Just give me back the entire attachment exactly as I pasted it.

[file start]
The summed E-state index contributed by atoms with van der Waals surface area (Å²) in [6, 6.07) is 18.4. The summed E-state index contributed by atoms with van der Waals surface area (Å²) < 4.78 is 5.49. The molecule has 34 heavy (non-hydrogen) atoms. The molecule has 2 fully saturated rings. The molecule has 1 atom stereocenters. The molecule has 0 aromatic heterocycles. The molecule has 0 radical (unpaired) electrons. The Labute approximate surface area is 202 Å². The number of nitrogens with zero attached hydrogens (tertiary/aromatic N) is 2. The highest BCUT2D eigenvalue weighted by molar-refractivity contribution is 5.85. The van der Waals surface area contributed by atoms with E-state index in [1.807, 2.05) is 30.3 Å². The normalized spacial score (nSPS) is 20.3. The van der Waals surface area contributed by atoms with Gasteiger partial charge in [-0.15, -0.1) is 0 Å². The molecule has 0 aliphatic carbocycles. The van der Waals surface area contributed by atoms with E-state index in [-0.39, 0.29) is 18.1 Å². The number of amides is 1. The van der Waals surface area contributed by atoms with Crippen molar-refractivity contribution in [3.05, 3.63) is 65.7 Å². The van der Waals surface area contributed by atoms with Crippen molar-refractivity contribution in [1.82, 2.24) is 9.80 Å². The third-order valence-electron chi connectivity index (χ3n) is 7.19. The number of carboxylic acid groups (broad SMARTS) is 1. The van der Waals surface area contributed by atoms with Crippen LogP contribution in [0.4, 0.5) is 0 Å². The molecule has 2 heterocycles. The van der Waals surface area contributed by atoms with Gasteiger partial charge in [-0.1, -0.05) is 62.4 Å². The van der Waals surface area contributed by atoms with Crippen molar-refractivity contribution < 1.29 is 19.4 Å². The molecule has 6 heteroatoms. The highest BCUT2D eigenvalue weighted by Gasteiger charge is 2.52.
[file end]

The summed E-state index contributed by atoms with van der Waals surface area (Å²) in [6, 6.07) is 18.4. The summed E-state index contributed by atoms with van der Waals surface area (Å²) < 4.78 is 5.49. The molecule has 34 heavy (non-hydrogen) atoms. The molecule has 2 fully saturated rings. The molecule has 1 atom stereocenters. The molecule has 0 aromatic heterocycles. The molecule has 0 radical (unpaired) electrons. The Labute approximate surface area is 202 Å². The number of nitrogens with zero attached hydrogens (tertiary/aromatic N) is 2. The highest BCUT2D eigenvalue weighted by molar-refractivity contribution is 5.85. The van der Waals surface area contributed by atoms with E-state index in [1.807, 2.05) is 30.3 Å². The normalized spacial score (nSPS) is 20.3. The van der Waals surface area contributed by atoms with Gasteiger partial charge in [-0.15, -0.1) is 0 Å². The molecule has 0 aliphatic carbocycles. The van der Waals surface area contributed by atoms with E-state index in [-0.39, 0.29) is 18.1 Å². The number of amides is 1. The van der Waals surface area contributed by atoms with Crippen molar-refractivity contribution in [3.05, 3.63) is 65.7 Å². The van der Waals surface area contributed by atoms with Crippen molar-refractivity contribution in [1.82, 2.24) is 9.80 Å². The third-order valence-electron chi connectivity index (χ3n) is 7.19. The number of carboxylic acid groups (broad SMARTS) is 1. The van der Waals surface area contributed by atoms with Crippen LogP contribution in [0.4, 0.5) is 0 Å². The molecule has 2 heterocycles. The van der Waals surface area contributed by atoms with Gasteiger partial charge in [-0.1, -0.05) is 62.4 Å². The van der Waals surface area contributed by atoms with Crippen molar-refractivity contribution < 1.29 is 19.4 Å². The molecule has 6 heteroatoms. The highest BCUT2D eigenvalue weighted by Gasteiger charge is 2.52.